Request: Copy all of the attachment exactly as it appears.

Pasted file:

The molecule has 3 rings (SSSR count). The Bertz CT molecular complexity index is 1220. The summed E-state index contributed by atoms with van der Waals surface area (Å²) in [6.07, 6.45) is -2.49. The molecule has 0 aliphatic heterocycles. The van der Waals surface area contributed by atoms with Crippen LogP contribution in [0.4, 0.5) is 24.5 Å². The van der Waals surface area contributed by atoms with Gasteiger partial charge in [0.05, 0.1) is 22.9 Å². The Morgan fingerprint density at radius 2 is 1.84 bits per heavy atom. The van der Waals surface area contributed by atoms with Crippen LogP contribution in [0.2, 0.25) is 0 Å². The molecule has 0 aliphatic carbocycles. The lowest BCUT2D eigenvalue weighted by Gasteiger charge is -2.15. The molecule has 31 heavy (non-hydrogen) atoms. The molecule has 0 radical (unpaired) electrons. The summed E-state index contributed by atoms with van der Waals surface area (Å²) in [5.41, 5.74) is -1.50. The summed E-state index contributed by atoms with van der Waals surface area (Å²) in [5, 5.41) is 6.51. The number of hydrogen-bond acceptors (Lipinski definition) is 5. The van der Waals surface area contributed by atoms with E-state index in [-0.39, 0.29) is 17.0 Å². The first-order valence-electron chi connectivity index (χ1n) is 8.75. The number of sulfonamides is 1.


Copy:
The molecule has 3 rings (SSSR count). The Bertz CT molecular complexity index is 1220. The summed E-state index contributed by atoms with van der Waals surface area (Å²) in [6.07, 6.45) is -2.49. The molecule has 0 aliphatic heterocycles. The van der Waals surface area contributed by atoms with Crippen LogP contribution in [0.4, 0.5) is 24.5 Å². The van der Waals surface area contributed by atoms with Gasteiger partial charge in [0.05, 0.1) is 22.9 Å². The Morgan fingerprint density at radius 2 is 1.84 bits per heavy atom. The van der Waals surface area contributed by atoms with Crippen LogP contribution in [0.2, 0.25) is 0 Å². The molecule has 0 aliphatic carbocycles. The lowest BCUT2D eigenvalue weighted by Gasteiger charge is -2.15. The molecule has 31 heavy (non-hydrogen) atoms. The molecule has 0 radical (unpaired) electrons. The summed E-state index contributed by atoms with van der Waals surface area (Å²) in [5.41, 5.74) is -1.50. The summed E-state index contributed by atoms with van der Waals surface area (Å²) in [5, 5.41) is 6.51. The number of hydrogen-bond acceptors (Lipinski definition) is 5. The van der Waals surface area contributed by atoms with E-state index in [-0.39, 0.29) is 17.0 Å². The first-order valence-electron chi connectivity index (χ1n) is 8.75. The number of sulfonamides is 1.